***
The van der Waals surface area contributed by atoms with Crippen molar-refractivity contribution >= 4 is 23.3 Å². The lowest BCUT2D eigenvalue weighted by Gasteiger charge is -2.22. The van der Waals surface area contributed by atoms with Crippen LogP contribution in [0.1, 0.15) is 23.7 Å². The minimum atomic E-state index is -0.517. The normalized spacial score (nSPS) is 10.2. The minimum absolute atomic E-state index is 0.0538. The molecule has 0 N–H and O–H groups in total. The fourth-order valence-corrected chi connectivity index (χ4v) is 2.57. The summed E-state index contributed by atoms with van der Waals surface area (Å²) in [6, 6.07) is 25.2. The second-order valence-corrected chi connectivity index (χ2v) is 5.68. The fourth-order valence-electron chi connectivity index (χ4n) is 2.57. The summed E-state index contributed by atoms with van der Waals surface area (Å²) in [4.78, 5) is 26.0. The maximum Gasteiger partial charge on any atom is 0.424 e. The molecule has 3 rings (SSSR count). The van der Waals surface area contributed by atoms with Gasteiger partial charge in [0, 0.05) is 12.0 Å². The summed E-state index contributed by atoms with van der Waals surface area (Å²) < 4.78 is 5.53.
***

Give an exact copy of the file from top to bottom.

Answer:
The van der Waals surface area contributed by atoms with Crippen molar-refractivity contribution >= 4 is 23.3 Å². The lowest BCUT2D eigenvalue weighted by Gasteiger charge is -2.22. The van der Waals surface area contributed by atoms with Crippen LogP contribution in [0.1, 0.15) is 23.7 Å². The minimum atomic E-state index is -0.517. The normalized spacial score (nSPS) is 10.2. The minimum absolute atomic E-state index is 0.0538. The molecule has 0 N–H and O–H groups in total. The fourth-order valence-corrected chi connectivity index (χ4v) is 2.57. The summed E-state index contributed by atoms with van der Waals surface area (Å²) in [6, 6.07) is 25.2. The second-order valence-corrected chi connectivity index (χ2v) is 5.68. The fourth-order valence-electron chi connectivity index (χ4n) is 2.57. The summed E-state index contributed by atoms with van der Waals surface area (Å²) in [4.78, 5) is 26.0. The maximum Gasteiger partial charge on any atom is 0.424 e. The molecule has 3 rings (SSSR count). The van der Waals surface area contributed by atoms with Gasteiger partial charge in [0, 0.05) is 12.0 Å². The summed E-state index contributed by atoms with van der Waals surface area (Å²) < 4.78 is 5.53.